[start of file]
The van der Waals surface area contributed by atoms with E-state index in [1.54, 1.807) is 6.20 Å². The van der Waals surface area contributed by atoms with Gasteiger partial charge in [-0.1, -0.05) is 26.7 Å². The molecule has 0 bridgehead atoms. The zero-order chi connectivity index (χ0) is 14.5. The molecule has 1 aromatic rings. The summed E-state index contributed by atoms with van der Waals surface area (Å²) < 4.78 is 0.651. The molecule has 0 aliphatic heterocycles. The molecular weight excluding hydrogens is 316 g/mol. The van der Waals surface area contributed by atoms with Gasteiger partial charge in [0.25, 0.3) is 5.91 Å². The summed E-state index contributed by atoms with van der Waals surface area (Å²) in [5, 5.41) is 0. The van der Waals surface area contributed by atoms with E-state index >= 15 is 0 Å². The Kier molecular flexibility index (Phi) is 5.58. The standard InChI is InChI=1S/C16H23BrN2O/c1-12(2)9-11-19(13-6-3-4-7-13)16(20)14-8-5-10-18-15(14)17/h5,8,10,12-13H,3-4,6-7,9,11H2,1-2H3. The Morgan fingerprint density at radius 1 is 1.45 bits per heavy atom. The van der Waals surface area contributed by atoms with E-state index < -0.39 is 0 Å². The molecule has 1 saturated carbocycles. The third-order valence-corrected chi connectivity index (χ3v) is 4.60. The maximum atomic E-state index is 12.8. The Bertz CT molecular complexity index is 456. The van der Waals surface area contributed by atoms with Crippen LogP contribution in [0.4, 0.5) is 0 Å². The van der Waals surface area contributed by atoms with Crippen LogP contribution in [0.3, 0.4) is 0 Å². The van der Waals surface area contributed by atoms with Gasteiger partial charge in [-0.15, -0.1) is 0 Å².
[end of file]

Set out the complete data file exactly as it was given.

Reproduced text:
The van der Waals surface area contributed by atoms with E-state index in [1.54, 1.807) is 6.20 Å². The van der Waals surface area contributed by atoms with Gasteiger partial charge in [-0.1, -0.05) is 26.7 Å². The molecule has 0 bridgehead atoms. The zero-order chi connectivity index (χ0) is 14.5. The molecule has 1 aromatic rings. The summed E-state index contributed by atoms with van der Waals surface area (Å²) < 4.78 is 0.651. The molecule has 0 aliphatic heterocycles. The molecular weight excluding hydrogens is 316 g/mol. The van der Waals surface area contributed by atoms with Gasteiger partial charge in [0.25, 0.3) is 5.91 Å². The summed E-state index contributed by atoms with van der Waals surface area (Å²) in [5, 5.41) is 0. The van der Waals surface area contributed by atoms with E-state index >= 15 is 0 Å². The Kier molecular flexibility index (Phi) is 5.58. The standard InChI is InChI=1S/C16H23BrN2O/c1-12(2)9-11-19(13-6-3-4-7-13)16(20)14-8-5-10-18-15(14)17/h5,8,10,12-13H,3-4,6-7,9,11H2,1-2H3. The Morgan fingerprint density at radius 1 is 1.45 bits per heavy atom. The van der Waals surface area contributed by atoms with E-state index < -0.39 is 0 Å². The molecule has 1 saturated carbocycles. The third-order valence-corrected chi connectivity index (χ3v) is 4.60. The maximum atomic E-state index is 12.8. The Bertz CT molecular complexity index is 456. The van der Waals surface area contributed by atoms with Crippen LogP contribution in [0.4, 0.5) is 0 Å². The van der Waals surface area contributed by atoms with Crippen LogP contribution in [0.3, 0.4) is 0 Å². The van der Waals surface area contributed by atoms with Gasteiger partial charge in [-0.15, -0.1) is 0 Å².